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I noticed that for corrruption/scandals the usage of '-gate' suffix is pretty common, as we have recently seen with 'datagate' and before with 'watergate'

Can anyone explain what the relation between '-gate' and scandals is and why this relation arose? Also, is this '-gate' used with the same sense in British English, too?

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@RegD., as for your knowledge, in case you didn't read that page, there is also a scandal interestingly called 'biscuitgate'. –  Elberich Schneider Jan 5 at 14:07
When iPhone 4 was launched it had a problem that makes the phone lose signal. It was known as AntennaGate. –  Vitor Canova Jan 5 at 19:06

2 Answers 2

up vote 5 down vote accepted

It comes from the Watergate scandal.

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I heard that -gate itself was the creation of a conservative commentator, who thought that having the media talk about such things as Housegate, Cakegate and Gategate (all of which I have seen in earnest) would reduce the impact of Watergate itself. Can't find a source at present (which is why this is a comment), but whether true or not, the suffix has certainly taken on a life of its own. –  TimLymington Jan 5 at 18:31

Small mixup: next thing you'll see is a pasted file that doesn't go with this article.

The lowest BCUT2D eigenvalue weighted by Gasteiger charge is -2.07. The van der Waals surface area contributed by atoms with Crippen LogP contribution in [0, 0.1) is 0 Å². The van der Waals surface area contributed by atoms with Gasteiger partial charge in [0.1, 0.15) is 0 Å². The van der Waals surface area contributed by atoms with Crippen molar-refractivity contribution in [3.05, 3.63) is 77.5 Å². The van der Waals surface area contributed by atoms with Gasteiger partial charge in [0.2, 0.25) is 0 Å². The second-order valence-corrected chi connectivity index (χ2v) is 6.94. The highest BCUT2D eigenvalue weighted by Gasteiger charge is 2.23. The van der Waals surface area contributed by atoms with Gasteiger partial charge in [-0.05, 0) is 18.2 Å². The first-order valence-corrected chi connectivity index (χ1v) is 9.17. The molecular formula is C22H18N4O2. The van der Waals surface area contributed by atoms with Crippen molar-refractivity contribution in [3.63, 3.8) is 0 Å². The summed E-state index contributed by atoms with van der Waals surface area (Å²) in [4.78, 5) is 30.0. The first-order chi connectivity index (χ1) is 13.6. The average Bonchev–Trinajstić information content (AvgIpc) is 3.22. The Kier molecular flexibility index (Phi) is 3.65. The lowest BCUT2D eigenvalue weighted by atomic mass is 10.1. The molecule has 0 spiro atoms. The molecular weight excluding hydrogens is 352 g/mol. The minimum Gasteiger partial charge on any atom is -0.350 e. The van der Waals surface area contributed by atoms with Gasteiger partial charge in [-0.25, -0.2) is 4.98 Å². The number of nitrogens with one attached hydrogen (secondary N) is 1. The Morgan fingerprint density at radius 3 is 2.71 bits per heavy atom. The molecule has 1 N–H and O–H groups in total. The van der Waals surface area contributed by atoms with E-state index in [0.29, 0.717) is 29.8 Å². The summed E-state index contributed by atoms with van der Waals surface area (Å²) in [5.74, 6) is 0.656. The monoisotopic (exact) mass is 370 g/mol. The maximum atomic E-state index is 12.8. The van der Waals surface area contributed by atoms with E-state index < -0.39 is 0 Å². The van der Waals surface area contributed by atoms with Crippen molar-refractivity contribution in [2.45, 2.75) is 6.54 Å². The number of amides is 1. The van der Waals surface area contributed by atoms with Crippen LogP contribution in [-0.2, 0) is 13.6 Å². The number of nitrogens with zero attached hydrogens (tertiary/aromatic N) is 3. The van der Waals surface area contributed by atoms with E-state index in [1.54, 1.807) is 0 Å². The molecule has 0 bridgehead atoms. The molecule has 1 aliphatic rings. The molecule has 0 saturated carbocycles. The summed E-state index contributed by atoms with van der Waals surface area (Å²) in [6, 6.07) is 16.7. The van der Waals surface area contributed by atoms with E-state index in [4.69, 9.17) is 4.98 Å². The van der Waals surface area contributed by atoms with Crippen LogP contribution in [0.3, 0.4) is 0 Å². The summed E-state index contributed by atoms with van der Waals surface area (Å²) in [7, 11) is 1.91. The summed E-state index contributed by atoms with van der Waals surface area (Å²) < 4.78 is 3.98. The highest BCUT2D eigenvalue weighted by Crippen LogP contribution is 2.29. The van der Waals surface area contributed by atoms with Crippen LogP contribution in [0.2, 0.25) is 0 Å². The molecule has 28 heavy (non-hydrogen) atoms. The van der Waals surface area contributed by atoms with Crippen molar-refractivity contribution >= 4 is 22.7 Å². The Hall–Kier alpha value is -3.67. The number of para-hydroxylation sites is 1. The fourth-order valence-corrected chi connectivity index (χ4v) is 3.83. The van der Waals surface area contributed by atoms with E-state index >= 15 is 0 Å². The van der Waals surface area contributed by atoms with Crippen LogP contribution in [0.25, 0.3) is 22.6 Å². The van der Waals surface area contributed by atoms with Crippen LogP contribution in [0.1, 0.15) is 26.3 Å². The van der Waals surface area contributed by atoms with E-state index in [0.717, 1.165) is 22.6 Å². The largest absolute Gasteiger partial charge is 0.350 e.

All these formations are modeled after the Watergate scandal which you mentioned. That scandal, in turn, took its name from the very innocently named Watergate Complex, a group of buildings in Washington DC which happened to house the office which housed the documents that were stolen as part of the Watergate Burglaries, and thus ended up giving its name (or at least half of it) to various political scandals for nearly half a century since.

The suffix itself doesn't have anything to do with scandal, intrinsically. It's the association with the famous Watergate scandal that gave it its new meaning.

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What I find interesting today, is that young people generally don't know this connection, having no reference to Watergate. Do you all think this use of "-gate" will soon disappear because of this, the lack of appreciation of Watergate? Or will the use of "-gate" end up educating the next generation about Watergate? –  Mike M Jan 5 at 18:56
I like the way phrases, images and other symbols get a life of their own, distinct from their origins. A rotary phone's circular dial-pad lives on as a symbol for telephones, while a floppy disk symbolizes Save, even for kids who have never actually used any of those. The -Gate will live on. –  Avner Shahar-Kashtan Jan 5 at 19:29
@MikeM, etymology doesn’t play much of a role in the use of words and, especially, suffixes. For example, very few English speakers today know that the suffix -ly, used to make adjectives and adverbs, is originally a noun that means ‘corpse’ (or more generally, ‘shape, form’)—cognate with ‘like’ and the word lych ‘corpse’ that, quite apropos, is mainly used in the term lychgate ‘roofed gateway into a churchyard’. The fact that few people know of this etymology and connection has of course never stopped anyone from using it all over the place. –  Janus Bahs Jacquet Jan 5 at 19:57
@Janus Bahs Jacquet - indeed, I did not know that! :) –  Mike M Jan 5 at 23:08

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